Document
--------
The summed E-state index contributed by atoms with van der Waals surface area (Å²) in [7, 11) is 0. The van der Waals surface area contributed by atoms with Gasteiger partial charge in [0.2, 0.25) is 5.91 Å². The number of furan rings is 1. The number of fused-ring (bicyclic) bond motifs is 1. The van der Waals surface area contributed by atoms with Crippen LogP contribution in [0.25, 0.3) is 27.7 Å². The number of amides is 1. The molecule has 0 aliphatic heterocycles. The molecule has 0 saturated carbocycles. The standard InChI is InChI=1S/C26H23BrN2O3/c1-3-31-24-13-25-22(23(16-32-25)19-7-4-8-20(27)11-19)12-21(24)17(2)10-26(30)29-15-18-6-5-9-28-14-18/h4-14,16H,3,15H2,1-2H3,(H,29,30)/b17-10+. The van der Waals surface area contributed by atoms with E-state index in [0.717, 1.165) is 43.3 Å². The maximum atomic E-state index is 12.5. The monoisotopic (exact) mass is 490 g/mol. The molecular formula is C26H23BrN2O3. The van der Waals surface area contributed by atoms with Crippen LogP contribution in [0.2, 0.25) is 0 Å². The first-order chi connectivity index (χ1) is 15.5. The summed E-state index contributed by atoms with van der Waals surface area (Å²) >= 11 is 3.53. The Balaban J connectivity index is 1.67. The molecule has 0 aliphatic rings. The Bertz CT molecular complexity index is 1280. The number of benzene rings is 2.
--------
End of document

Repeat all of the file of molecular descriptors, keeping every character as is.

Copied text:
The summed E-state index contributed by atoms with van der Waals surface area (Å²) in [7, 11) is 0. The van der Waals surface area contributed by atoms with Gasteiger partial charge in [0.2, 0.25) is 5.91 Å². The number of furan rings is 1. The number of fused-ring (bicyclic) bond motifs is 1. The van der Waals surface area contributed by atoms with Crippen LogP contribution in [0.25, 0.3) is 27.7 Å². The number of amides is 1. The molecule has 0 aliphatic heterocycles. The molecule has 0 saturated carbocycles. The standard InChI is InChI=1S/C26H23BrN2O3/c1-3-31-24-13-25-22(23(16-32-25)19-7-4-8-20(27)11-19)12-21(24)17(2)10-26(30)29-15-18-6-5-9-28-14-18/h4-14,16H,3,15H2,1-2H3,(H,29,30)/b17-10+. The van der Waals surface area contributed by atoms with E-state index in [0.717, 1.165) is 43.3 Å². The maximum atomic E-state index is 12.5. The monoisotopic (exact) mass is 490 g/mol. The molecular formula is C26H23BrN2O3. The van der Waals surface area contributed by atoms with Crippen LogP contribution in [0.2, 0.25) is 0 Å². The first-order chi connectivity index (χ1) is 15.5. The summed E-state index contributed by atoms with van der Waals surface area (Å²) >= 11 is 3.53. The Balaban J connectivity index is 1.67. The molecule has 0 aliphatic rings. The Bertz CT molecular complexity index is 1280. The number of benzene rings is 2.